National Caviar Day
Mark your calendars! July 18 is a day of recognition for the renowned seafood delicacy that is caviar. It’s National Caviar Day!
Anyone can take part in this wonderful occasion. Just simply enjoy some caviar and post on social media using #NationalCaviarDay.
Caviar is the salted fish eggs solely from species of fish classified as Sturgeon. There are several different species of sturgeon famous for their eggs and each sturgeon produces it's own unique color and taste profiles. Roe from other fish are not "true" caviar, but can still be celebrated on Wednesday the 18th just the same.
There is no clear origin for this relatively new USA holiday. Being a day after the end of "Amazon prime day" it seems likely that National Caviar Day was popularized by the food companies selling the products, similarly to National Pizza Day, National Potato Chip Day and National Candy Day. Whoever the person/company responsible for creating this marvelous day is, we would like you to know that the world of caviar is forever grateful!
How to Enjoy Caviar
High quality caviar should be firm and have an slight snappiness when eating the delicacy, rather than coming off as a mushy paste across the palate. When you first open your tin or jar of caviar, each egg should glisten and stand out from one another as if they appear to be little pearls. Quality caviar should never be mushy, oily or murky.
When serving the caviar, don't use silver or other metallic utensils as the metal will diminish the flavor of the caviar you wish to enjoy. It's recommended that you always use plastic or bone utensils over metal, but true connoisseurs stay traditional and only use utensils made from shell or mother of pearl.
Once you have taken in your first serving of caviar, spread the roe across your tongue while gently rolling them against the roof of your mouth. As you are gently rolling the eggs across your palate, make sure to breathe in through your nose to get the full aroma.
Next is where the piece de resistance, the primary flavor of caviar, makes its debut. Once you have given the aroma time to set in, begin to slowly crush the eggs. You may feel a soft pop against your palate and the eggs become creamy and melt in your mouth. Caviar has tastes that range from buttery, rich and nutty to salty, earthy, and fishy. Make a game out of it and try to identify as many flavors as you can!
Caviar Types & Pairings
It is worth mentioning that the grade of the roe along with other various conditions can affect the appearance, smell and flavor of the caviar. For example, Royal and Imperial grade caviar will usually look and taste better than Classic grade or anything lower. Different environments and temperatures can affect the flavor of wild caught or outdoor farmed caviar, but the flavor is affected more by the water quality and the feed used in raising the fish.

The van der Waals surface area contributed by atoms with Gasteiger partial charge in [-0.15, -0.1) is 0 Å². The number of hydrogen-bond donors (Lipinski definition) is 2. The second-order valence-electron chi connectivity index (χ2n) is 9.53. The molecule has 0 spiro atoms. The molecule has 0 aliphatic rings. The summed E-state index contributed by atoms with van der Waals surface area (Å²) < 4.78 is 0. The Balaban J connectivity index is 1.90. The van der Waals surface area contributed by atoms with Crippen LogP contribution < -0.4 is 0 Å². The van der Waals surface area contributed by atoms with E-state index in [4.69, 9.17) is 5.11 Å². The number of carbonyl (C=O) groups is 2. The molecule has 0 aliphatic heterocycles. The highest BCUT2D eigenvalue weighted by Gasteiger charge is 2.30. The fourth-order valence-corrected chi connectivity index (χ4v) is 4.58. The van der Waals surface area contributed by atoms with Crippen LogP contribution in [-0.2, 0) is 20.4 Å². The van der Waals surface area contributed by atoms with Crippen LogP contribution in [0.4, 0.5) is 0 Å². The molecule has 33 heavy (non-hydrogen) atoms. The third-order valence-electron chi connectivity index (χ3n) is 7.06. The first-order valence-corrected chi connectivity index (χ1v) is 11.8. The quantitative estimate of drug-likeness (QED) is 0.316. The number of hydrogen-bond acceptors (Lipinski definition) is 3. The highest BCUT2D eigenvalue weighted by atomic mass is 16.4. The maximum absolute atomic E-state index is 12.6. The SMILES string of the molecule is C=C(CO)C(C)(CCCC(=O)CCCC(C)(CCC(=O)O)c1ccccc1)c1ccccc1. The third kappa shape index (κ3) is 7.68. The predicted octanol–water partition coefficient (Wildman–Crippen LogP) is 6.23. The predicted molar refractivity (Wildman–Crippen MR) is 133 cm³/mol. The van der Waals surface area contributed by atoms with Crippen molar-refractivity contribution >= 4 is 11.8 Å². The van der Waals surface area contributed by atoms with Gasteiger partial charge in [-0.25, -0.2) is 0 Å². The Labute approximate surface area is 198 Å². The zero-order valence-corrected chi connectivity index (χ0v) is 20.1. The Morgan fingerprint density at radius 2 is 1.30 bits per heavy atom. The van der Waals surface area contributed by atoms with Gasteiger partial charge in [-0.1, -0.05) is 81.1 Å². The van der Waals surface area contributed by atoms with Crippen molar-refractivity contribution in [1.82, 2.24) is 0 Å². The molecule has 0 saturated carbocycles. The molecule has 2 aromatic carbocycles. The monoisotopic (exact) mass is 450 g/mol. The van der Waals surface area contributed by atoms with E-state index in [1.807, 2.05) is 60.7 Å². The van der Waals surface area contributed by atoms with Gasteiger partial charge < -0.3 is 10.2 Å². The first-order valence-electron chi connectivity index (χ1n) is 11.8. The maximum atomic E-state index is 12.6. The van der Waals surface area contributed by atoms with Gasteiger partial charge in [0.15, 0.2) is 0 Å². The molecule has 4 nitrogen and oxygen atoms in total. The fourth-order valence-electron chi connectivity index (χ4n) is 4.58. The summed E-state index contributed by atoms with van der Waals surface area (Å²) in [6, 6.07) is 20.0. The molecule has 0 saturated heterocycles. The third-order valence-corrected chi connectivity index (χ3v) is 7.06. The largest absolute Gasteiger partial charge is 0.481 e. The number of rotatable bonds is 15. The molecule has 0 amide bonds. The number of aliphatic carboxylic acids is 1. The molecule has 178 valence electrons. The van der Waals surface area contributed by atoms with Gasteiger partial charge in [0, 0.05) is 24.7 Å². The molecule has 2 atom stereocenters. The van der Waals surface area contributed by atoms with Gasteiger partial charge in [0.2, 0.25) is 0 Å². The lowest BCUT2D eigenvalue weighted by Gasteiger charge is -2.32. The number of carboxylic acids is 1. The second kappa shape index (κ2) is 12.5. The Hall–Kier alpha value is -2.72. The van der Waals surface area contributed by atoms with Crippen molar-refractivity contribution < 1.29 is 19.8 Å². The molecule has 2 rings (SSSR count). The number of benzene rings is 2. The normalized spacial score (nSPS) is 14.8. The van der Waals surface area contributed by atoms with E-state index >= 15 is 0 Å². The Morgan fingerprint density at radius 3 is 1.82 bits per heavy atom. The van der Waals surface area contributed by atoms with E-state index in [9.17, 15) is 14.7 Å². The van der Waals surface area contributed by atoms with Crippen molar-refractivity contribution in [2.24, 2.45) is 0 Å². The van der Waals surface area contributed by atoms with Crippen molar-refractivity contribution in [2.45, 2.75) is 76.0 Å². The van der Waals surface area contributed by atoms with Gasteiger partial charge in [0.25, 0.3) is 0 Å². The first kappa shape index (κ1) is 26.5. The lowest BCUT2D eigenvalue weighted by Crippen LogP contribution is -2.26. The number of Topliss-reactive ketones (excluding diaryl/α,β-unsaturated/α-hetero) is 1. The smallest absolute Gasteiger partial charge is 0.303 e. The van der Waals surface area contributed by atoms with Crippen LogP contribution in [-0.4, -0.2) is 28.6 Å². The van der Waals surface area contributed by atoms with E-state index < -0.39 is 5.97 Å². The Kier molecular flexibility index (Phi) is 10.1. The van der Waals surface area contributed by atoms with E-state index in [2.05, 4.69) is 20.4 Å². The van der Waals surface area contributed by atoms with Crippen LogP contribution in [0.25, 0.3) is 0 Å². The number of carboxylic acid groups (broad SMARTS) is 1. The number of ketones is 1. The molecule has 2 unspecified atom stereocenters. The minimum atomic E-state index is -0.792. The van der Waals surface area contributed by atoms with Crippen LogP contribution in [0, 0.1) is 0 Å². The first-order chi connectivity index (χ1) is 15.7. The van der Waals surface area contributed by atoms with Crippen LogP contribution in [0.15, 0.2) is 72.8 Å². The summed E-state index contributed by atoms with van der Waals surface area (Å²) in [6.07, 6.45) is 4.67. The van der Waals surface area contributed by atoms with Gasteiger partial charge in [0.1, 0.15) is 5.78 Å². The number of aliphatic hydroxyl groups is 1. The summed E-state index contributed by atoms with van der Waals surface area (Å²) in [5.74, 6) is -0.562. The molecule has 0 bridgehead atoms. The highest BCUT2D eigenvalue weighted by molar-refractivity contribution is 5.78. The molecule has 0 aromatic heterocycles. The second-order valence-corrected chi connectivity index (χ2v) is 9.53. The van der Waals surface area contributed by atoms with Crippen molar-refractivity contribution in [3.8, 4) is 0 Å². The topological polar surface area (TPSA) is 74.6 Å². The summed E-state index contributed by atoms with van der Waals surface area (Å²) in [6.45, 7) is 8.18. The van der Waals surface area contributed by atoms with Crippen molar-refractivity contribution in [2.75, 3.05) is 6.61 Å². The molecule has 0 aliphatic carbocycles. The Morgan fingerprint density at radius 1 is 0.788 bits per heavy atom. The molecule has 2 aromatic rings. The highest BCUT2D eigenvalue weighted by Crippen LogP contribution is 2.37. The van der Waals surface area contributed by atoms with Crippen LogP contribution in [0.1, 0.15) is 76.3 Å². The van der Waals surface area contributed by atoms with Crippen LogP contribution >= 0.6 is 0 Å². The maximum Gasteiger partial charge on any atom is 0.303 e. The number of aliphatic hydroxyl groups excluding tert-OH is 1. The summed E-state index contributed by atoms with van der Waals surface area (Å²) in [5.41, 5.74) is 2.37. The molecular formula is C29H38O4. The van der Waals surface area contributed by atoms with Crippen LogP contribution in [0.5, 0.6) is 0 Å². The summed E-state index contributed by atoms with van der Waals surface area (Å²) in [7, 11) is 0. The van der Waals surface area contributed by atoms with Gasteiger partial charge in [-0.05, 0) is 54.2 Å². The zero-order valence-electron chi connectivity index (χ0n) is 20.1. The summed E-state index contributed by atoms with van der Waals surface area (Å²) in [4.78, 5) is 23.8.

Unless you take your caviar only with a spoon, some food accompaniments work better than others depending on the type of caviar you're eating. With the lighter, high-end caviars, you should never add too much other flavors in the mix. In most cases, serving with blinis with creme fraiche or toast with butter is all you should add to milder caviar. Stronger flavored and sometimes more affordable caviar can be served with small portions of green onion or chicken egg and not have their taste be totally overpowered. When it comes to drinks, most champagnes and/or vodkas pair excellently with any caviar. The stronger caviars, and even smoked fish roes have been said to go great with stronger beers, scotches and whiskeys.
Here are some general flavor profiles of certain types of caviar listed from the most mild, creamy and buttery to the most strong, briny and earthy:
Beluga | The Beluga/Siberian Hybrid caviar is creamy, mild and well-balanced. Light nutty flavor of true Beluga caviar with subtle nutty and briny taste of Siberian caviar.
Kaluga | An incredible delicate and buttery flavor and sweet briny finish. This Kaluga Hybrid has generously sized grains with a chocolate brown to dark amber color.
Osetra | Royal or Imperial grade, bright amber Osetra caviar is a quite an exceptional treat. Russian Sturgeon roe is known for its wonderful clean and nutty flavor, sometimes described as "fruity like extra virgin olive oil".
White Sturgeon | White Sturgeon Caviar has beautiful color, ranging from deep amber to dark gold, and wonderfully creamy beluga-like taste with stronger notes of the sea.
Siberian | Chocolate brown to dark colored Siberian caviar exudes an elegant briny yet smooth flavor.
Sevruga | Sevruga caviar has a pronounced "caviar" taste. With a dark, steel-grey color and small-to-medium pearls, this is a very traditional and delicious caviar.
Hackleback | This caviar is small and firm with all the characteristics and tastes of the classic wild sturgeon. The roe is dark and firm with a very mild, subtle flavor. Hackleback is the last true American wild caviar.
Paddlefish | Ranges in color from light green to dark steel gray, and is comparable to Caspian Sea Sevruga in flavor.